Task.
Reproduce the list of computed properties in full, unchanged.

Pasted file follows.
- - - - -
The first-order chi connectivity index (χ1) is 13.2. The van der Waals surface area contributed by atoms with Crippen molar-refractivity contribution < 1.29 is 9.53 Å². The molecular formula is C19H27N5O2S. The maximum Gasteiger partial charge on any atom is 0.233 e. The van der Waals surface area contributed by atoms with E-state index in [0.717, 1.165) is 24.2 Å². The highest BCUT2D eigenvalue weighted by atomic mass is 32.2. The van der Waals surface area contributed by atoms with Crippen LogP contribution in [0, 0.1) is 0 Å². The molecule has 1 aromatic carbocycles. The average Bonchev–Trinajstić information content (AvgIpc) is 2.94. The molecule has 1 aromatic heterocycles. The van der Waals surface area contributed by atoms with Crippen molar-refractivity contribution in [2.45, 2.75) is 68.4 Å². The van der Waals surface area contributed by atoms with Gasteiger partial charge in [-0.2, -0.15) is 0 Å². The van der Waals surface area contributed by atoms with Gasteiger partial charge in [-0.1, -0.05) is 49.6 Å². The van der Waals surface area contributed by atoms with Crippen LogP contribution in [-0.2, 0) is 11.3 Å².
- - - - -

The first-order chi connectivity index (χ1) is 13.2. The van der Waals surface area contributed by atoms with Crippen molar-refractivity contribution < 1.29 is 9.53 Å². The molecular formula is C19H27N5O2S. The maximum Gasteiger partial charge on any atom is 0.233 e. The van der Waals surface area contributed by atoms with E-state index in [0.717, 1.165) is 24.2 Å². The highest BCUT2D eigenvalue weighted by atomic mass is 32.2. The van der Waals surface area contributed by atoms with Crippen LogP contribution in [0, 0.1) is 0 Å². The molecule has 1 aromatic carbocycles. The average Bonchev–Trinajstić information content (AvgIpc) is 2.94. The molecule has 1 aromatic heterocycles. The van der Waals surface area contributed by atoms with Crippen molar-refractivity contribution in [2.45, 2.75) is 68.4 Å². The van der Waals surface area contributed by atoms with Gasteiger partial charge in [-0.2, -0.15) is 0 Å². The van der Waals surface area contributed by atoms with Gasteiger partial charge in [-0.1, -0.05) is 49.6 Å². The van der Waals surface area contributed by atoms with Crippen LogP contribution in [-0.2, 0) is 11.3 Å².